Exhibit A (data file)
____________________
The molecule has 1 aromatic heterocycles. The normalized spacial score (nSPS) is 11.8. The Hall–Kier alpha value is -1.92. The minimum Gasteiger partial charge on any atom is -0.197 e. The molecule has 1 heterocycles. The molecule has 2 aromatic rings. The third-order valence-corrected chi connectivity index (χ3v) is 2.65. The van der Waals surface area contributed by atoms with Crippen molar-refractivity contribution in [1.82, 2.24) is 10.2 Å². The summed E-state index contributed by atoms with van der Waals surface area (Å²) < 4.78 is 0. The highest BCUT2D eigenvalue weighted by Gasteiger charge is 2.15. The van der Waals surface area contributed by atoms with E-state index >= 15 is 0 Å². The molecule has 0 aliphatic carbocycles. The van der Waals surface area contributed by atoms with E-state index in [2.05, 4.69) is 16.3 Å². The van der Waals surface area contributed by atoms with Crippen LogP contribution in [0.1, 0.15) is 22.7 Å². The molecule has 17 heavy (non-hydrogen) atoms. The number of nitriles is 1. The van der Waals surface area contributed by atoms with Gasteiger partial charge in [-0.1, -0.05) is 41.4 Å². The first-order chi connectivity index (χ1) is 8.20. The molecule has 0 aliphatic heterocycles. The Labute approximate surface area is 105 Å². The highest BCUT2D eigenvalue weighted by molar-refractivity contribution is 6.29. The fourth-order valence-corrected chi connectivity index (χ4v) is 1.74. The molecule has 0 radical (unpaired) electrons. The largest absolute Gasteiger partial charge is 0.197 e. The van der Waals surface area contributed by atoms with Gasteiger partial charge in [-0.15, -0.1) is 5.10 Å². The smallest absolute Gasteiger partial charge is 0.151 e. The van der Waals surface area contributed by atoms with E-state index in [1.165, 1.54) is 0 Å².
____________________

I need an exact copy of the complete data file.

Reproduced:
The molecule has 1 aromatic heterocycles. The normalized spacial score (nSPS) is 11.8. The Hall–Kier alpha value is -1.92. The minimum Gasteiger partial charge on any atom is -0.197 e. The molecule has 1 heterocycles. The molecule has 2 aromatic rings. The third-order valence-corrected chi connectivity index (χ3v) is 2.65. The van der Waals surface area contributed by atoms with Crippen molar-refractivity contribution in [1.82, 2.24) is 10.2 Å². The summed E-state index contributed by atoms with van der Waals surface area (Å²) < 4.78 is 0. The highest BCUT2D eigenvalue weighted by Gasteiger charge is 2.15. The van der Waals surface area contributed by atoms with E-state index >= 15 is 0 Å². The molecule has 0 aliphatic carbocycles. The van der Waals surface area contributed by atoms with E-state index in [2.05, 4.69) is 16.3 Å². The van der Waals surface area contributed by atoms with Crippen LogP contribution in [0.1, 0.15) is 22.7 Å². The molecule has 17 heavy (non-hydrogen) atoms. The number of nitriles is 1. The van der Waals surface area contributed by atoms with Gasteiger partial charge in [-0.1, -0.05) is 41.4 Å². The first-order chi connectivity index (χ1) is 8.20. The molecule has 0 aliphatic heterocycles. The Labute approximate surface area is 105 Å². The highest BCUT2D eigenvalue weighted by molar-refractivity contribution is 6.29. The fourth-order valence-corrected chi connectivity index (χ4v) is 1.74. The molecule has 0 radical (unpaired) electrons. The largest absolute Gasteiger partial charge is 0.197 e. The van der Waals surface area contributed by atoms with Gasteiger partial charge in [-0.15, -0.1) is 5.10 Å². The smallest absolute Gasteiger partial charge is 0.151 e. The van der Waals surface area contributed by atoms with E-state index in [1.165, 1.54) is 0 Å².